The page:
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Can a malicious program infect a computer from another computer on a typical home wireless network?

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You should provide more detail in the question. For example, what do you mean by "typical" home wireless network? –  Breakthrough Jan 7 '11 at 17:53

4 Answers 4

It depends on:

  1. How careful the user is.

  2. How careful the user is.

  3. How careful the user is.

  4. and whether there's anything automated (like a task) to help it, or if the permissions aren't set well.

There's so many situations when it will work and when it won't that it's hard to describe here, but I guess the general answer would be a "yes".

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-1 for the emphasis of careful - it looks like a big copy/paste typo... –  studiohack Jan 7 '11 at 17:30
1  
:( sorry, but it's true... (Btw, ever heard of the phrase "location, location, location" when buying a home?) –  Mehrdad Jan 7 '11 at 17:32
    
true, you have a point... –  studiohack Jan 7 '11 at 17:57

Yes a "worm" can crawl the network and infect other PCs, depends on how sophisticated the worm is what damage can do, the recent Stuxnet worm was devastating to Iran's Nuclear Program.

The Stuxnet Story http://www.beaufortobserver.net/publicationreturnframe.lasso?-token.address=http://www.foxnews.com/scitech/2010/11/26/secret-agent-crippled-irans-nuclear-ambitions/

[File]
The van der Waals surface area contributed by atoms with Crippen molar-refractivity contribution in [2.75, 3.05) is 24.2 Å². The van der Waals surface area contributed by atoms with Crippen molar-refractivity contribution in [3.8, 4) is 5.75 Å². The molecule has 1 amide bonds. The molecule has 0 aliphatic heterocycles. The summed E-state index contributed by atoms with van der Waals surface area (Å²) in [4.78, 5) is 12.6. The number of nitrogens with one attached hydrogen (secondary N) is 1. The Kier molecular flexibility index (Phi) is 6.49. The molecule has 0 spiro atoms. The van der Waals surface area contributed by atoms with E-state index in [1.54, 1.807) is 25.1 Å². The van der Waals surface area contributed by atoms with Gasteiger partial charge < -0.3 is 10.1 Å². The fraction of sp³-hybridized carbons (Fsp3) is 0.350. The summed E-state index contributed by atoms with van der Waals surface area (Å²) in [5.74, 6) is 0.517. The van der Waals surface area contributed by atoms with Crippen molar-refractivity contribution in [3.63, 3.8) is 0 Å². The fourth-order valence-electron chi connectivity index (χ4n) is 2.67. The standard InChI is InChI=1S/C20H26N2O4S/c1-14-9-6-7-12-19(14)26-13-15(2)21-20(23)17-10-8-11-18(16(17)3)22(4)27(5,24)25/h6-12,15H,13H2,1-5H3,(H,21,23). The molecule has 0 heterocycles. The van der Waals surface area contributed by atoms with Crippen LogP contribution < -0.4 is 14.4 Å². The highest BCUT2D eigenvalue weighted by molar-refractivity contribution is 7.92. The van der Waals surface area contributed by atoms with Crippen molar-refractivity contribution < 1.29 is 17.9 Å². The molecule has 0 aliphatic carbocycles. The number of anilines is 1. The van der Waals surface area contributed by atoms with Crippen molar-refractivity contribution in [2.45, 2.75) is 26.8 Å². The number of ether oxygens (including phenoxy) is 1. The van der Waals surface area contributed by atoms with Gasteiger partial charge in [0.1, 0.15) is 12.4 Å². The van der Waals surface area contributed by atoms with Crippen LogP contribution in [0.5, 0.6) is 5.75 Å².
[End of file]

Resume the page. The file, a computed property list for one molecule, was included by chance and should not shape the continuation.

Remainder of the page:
.

http://en.wikipedia.org/wiki/Computer_worm

A computer worm is a self-replicating malware computer program. It uses a computer network to send copies of itself to other nodes (computers on the network) and it may do so without any user intervention. This is due to security shortcomings on the target computer. Unlike a virus, it does not need to attach itself to an existing program. Worms almost always cause at least some harm to the network, even if only by consuming bandwidth, whereas viruses almost always corrupt or modify files on a targeted computer.

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That's a big YES.

Malicious software can spread via file shares (viruses) or network services (worms).

To protect these attack vectors share files with minimal permissions (don't use a writable file share when a read only one will do the job.) And protect services as though they were exposed to the internet (firewall them and apply security patches.)

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If by typical you mean some windows PC's or laptops and you have them configured insecurely (ie no windows firewall, no AV, file sharing enabled etc) then absolutely - you can be pwned!

If you have firewalls set up, up-to-date antivirus, file sharing disabled and applications patched then it is much less likely.

Same as a wired network in this respect :-)

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